There is much excitement this morning about a Cambridge Econometrics report on windfarms. The headline finding is this (according to the Independent):
British economy would be £20bn-a-year better off with focus on wind power, says think tank
There is a parallel article here at Greenpeace's Energy Desk, which is perhaps surprisingly slightly more honest than the Independent. For example we learn from Greenpeace that:
Based on the government's own price assumptions, and the rising cost of carbon, the report found the cost of power from offshore wind would be within 1% of the cost of power from unabated gas power.
That's the assumption that, contrary to all the available evidence, that gas prices will continue to rise in the face of a worldwide glut of shale gas. It also reads as if they have invoked the great levelised costs lie in their support.
The Independent doesn't mention this rather outlandish assumption, unlike Greenpeace:
Even if the gas price falls due to shale, the authors argue, the results would be similar.
But the economic benefit of a 'dash for wind' depends on foreign firms opening UK factories to supply any growth in renewables beyond 2020.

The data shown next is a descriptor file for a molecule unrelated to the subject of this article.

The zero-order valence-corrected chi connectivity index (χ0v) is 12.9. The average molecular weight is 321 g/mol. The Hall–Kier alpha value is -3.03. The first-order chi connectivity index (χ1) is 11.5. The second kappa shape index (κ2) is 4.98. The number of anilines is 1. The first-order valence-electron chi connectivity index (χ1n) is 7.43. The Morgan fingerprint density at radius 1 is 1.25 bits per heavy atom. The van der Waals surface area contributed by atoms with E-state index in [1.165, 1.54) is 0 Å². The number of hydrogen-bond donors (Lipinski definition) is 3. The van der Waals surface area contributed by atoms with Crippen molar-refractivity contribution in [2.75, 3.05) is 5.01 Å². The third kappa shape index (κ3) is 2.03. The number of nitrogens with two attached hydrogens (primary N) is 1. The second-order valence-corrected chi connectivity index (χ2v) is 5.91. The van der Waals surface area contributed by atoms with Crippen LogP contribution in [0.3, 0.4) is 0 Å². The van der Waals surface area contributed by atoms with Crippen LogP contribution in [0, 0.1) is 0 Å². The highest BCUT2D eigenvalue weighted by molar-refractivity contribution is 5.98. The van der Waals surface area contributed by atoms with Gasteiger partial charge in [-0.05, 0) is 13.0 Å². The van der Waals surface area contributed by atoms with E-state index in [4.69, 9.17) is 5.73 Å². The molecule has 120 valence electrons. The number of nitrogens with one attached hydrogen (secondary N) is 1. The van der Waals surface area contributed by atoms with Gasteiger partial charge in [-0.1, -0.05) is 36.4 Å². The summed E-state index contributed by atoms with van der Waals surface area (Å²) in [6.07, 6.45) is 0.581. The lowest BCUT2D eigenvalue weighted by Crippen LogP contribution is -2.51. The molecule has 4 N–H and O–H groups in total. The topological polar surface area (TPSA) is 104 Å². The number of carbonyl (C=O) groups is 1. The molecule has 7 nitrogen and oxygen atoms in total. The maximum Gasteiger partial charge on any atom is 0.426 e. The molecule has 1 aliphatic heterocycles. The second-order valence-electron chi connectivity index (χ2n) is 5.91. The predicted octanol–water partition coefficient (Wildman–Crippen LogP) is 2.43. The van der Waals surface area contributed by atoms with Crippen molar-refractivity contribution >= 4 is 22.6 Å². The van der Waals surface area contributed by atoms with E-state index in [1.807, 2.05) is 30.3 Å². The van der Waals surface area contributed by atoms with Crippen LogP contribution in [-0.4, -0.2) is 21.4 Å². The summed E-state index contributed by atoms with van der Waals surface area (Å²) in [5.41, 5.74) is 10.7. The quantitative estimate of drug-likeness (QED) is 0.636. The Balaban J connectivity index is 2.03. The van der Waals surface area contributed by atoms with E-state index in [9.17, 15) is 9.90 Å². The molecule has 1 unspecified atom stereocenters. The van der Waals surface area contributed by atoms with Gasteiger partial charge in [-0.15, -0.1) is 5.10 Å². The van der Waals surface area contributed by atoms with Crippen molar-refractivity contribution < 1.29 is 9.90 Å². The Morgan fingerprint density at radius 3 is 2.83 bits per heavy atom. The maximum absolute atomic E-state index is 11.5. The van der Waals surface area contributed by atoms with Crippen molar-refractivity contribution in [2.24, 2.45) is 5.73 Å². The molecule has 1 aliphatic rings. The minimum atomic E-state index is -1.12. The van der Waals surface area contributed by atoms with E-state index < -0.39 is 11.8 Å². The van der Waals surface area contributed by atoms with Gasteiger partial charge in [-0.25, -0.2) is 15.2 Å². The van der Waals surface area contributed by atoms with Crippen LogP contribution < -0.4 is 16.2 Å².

OK, so the result depends not only on an unrealistic assumption for gas prices, but also on manufacturing countries suddenly deciding to build their wind turbines here rather than somewhere cheap like China. If I said this was risible nonsense, I think I would probably be understating matters.
As an aside, I should mention that both articles quote Professor Paul Ekins as follows:
Much of the debate around the choice between gas-fired and offshore wind electricity generation in the years post-2020 assumes wind is more expensive. This study represents powerful evidence to the contrary.
In both articles, Professor Ekins is introduced as "professor of resources and environmental policy at University College London". It is perhaps worth noting, however, that Professor Ekins was also a long-time leading light in the green party. Oh yes, and he's a senior consultant to director of Cambridge Econometrics, the company that produced the report in the first place.
Normal day in the green media then.